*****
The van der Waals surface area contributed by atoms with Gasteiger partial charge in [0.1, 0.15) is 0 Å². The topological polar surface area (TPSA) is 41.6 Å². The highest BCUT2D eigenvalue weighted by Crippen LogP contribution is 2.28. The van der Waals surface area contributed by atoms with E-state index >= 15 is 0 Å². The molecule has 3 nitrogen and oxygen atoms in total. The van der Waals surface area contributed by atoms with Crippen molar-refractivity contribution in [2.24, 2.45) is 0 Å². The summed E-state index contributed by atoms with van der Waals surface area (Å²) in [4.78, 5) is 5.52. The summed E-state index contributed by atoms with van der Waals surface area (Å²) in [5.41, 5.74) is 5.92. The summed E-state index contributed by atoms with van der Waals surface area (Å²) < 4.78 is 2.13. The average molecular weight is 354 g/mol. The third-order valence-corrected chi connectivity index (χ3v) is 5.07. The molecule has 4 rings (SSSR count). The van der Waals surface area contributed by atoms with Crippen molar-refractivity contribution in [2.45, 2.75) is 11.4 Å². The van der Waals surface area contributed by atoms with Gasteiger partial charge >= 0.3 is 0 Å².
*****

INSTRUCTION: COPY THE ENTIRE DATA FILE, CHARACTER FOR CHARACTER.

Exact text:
The van der Waals surface area contributed by atoms with Gasteiger partial charge in [0.1, 0.15) is 0 Å². The topological polar surface area (TPSA) is 41.6 Å². The highest BCUT2D eigenvalue weighted by Crippen LogP contribution is 2.28. The van der Waals surface area contributed by atoms with E-state index >= 15 is 0 Å². The molecule has 3 nitrogen and oxygen atoms in total. The van der Waals surface area contributed by atoms with Crippen molar-refractivity contribution in [2.24, 2.45) is 0 Å². The summed E-state index contributed by atoms with van der Waals surface area (Å²) in [4.78, 5) is 5.52. The summed E-state index contributed by atoms with van der Waals surface area (Å²) in [5.41, 5.74) is 5.92. The summed E-state index contributed by atoms with van der Waals surface area (Å²) < 4.78 is 2.13. The average molecular weight is 354 g/mol. The third-order valence-corrected chi connectivity index (χ3v) is 5.07. The molecule has 4 rings (SSSR count). The van der Waals surface area contributed by atoms with Crippen molar-refractivity contribution in [2.45, 2.75) is 11.4 Å². The van der Waals surface area contributed by atoms with Gasteiger partial charge >= 0.3 is 0 Å².